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Drawing on insights from sociology, anthropology, and the history of science and medicine, this paper considers some of the social dimensions and implications for neuroimaging research undertaken within low- and middle-income countries (LMICs). It highlights three key inter-connected issues: (1) technologies for enhancing understandings of ill-health are theory-laden; (2) such technologies are theory-generating; and (3) studies of mental ill-health can also introduce new idioms for understanding subjective distress. The paper unpacks and explores these issues. It argues that the use of neuroimaging technologies in population research has the potential to contribute to solidifying – or even introducing – a biological (and specifically brain-based) understanding of mental ill-health within the communities under study. Examples from studies of neuroscience and society in various high-income countries (HICs) where neuroimaging is popular within public discourse illustrates how this can happen, and with what effects. The social dimensions and implications of neuroimaging are issues that all researchers using these technologies need to not only anticipate, but also explicitly plan for (and potentially seek to mitigate). Without adequate consideration, neuroimaging research carries with it particular risks in relation to extending the epistemological coloniality associated with HIC-sponsored studies conducted within LMIC settings.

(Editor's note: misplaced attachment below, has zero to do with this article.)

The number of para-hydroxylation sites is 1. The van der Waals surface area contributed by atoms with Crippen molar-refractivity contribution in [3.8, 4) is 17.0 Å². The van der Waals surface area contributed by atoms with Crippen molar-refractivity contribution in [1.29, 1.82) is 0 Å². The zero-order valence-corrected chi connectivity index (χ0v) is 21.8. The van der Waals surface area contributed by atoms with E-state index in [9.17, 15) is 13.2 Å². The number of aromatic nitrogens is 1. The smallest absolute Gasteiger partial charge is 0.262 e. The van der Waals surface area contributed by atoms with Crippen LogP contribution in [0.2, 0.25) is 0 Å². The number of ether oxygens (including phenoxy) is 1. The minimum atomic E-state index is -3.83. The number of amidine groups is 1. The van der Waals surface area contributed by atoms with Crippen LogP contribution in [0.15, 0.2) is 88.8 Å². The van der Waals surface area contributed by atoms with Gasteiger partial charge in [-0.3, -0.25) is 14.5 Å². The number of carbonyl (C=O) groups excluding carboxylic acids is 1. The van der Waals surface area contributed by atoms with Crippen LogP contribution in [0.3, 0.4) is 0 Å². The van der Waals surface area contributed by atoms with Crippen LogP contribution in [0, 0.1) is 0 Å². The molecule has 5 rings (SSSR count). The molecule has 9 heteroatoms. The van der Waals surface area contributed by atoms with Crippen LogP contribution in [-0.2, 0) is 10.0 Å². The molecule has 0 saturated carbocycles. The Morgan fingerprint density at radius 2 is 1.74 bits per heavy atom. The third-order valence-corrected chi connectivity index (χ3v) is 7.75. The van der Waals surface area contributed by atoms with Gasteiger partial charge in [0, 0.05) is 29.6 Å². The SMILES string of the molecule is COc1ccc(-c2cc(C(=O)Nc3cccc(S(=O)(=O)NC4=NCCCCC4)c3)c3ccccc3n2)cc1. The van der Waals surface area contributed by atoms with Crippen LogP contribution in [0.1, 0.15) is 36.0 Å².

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1/08/19 → 31/01/24
1/06/15 → 31/10/21